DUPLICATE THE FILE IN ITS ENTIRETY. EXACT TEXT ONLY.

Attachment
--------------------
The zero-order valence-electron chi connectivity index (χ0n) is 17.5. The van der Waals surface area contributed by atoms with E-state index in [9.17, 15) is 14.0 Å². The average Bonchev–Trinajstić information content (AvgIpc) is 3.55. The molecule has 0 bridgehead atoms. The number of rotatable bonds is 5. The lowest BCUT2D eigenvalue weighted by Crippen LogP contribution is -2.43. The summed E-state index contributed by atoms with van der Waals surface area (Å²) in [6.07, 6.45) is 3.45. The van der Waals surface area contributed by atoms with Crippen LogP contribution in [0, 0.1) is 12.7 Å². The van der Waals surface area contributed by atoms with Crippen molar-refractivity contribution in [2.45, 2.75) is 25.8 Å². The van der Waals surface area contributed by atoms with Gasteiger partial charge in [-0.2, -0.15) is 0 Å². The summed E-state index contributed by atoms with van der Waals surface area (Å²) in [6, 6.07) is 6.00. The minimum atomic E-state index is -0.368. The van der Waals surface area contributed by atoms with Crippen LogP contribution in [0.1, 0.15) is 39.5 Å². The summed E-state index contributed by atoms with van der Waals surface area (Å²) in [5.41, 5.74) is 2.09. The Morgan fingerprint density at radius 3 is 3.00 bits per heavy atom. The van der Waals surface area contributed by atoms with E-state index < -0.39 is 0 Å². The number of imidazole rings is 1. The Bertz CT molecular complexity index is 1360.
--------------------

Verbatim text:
The zero-order valence-electron chi connectivity index (χ0n) is 17.5. The van der Waals surface area contributed by atoms with E-state index in [9.17, 15) is 14.0 Å². The average Bonchev–Trinajstić information content (AvgIpc) is 3.55. The molecule has 0 bridgehead atoms. The number of rotatable bonds is 5. The lowest BCUT2D eigenvalue weighted by Crippen LogP contribution is -2.43. The summed E-state index contributed by atoms with van der Waals surface area (Å²) in [6.07, 6.45) is 3.45. The van der Waals surface area contributed by atoms with Crippen LogP contribution in [0, 0.1) is 12.7 Å². The van der Waals surface area contributed by atoms with Crippen molar-refractivity contribution in [2.45, 2.75) is 25.8 Å². The van der Waals surface area contributed by atoms with Gasteiger partial charge in [-0.2, -0.15) is 0 Å². The summed E-state index contributed by atoms with van der Waals surface area (Å²) in [6, 6.07) is 6.00. The minimum atomic E-state index is -0.368. The van der Waals surface area contributed by atoms with Crippen LogP contribution in [0.1, 0.15) is 39.5 Å². The summed E-state index contributed by atoms with van der Waals surface area (Å²) in [5.41, 5.74) is 2.09. The Morgan fingerprint density at radius 3 is 3.00 bits per heavy atom. The van der Waals surface area contributed by atoms with E-state index < -0.39 is 0 Å². The number of imidazole rings is 1. The Bertz CT molecular complexity index is 1360.